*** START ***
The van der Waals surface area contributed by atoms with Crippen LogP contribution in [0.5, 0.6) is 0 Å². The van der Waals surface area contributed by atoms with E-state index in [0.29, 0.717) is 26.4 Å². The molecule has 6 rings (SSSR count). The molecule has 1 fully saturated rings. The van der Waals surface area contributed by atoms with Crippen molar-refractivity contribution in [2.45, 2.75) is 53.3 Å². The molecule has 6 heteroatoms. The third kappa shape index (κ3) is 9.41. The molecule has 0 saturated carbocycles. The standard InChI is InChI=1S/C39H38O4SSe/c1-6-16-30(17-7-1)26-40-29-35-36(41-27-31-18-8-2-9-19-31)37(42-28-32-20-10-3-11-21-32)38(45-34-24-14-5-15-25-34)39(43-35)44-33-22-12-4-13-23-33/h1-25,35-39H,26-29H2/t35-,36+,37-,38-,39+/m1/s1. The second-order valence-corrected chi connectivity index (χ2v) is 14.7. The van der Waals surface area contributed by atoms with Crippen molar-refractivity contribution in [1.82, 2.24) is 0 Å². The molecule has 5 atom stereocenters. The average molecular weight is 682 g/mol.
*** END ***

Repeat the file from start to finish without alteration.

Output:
The van der Waals surface area contributed by atoms with Crippen LogP contribution in [0.5, 0.6) is 0 Å². The van der Waals surface area contributed by atoms with E-state index in [0.29, 0.717) is 26.4 Å². The molecule has 6 rings (SSSR count). The molecule has 1 fully saturated rings. The van der Waals surface area contributed by atoms with Crippen molar-refractivity contribution in [2.45, 2.75) is 53.3 Å². The molecule has 6 heteroatoms. The third kappa shape index (κ3) is 9.41. The molecule has 0 saturated carbocycles. The standard InChI is InChI=1S/C39H38O4SSe/c1-6-16-30(17-7-1)26-40-29-35-36(41-27-31-18-8-2-9-19-31)37(42-28-32-20-10-3-11-21-32)38(45-34-24-14-5-15-25-34)39(43-35)44-33-22-12-4-13-23-33/h1-25,35-39H,26-29H2/t35-,36+,37-,38-,39+/m1/s1. The second-order valence-corrected chi connectivity index (χ2v) is 14.7. The van der Waals surface area contributed by atoms with Crippen molar-refractivity contribution in [1.82, 2.24) is 0 Å². The molecule has 5 atom stereocenters. The average molecular weight is 682 g/mol.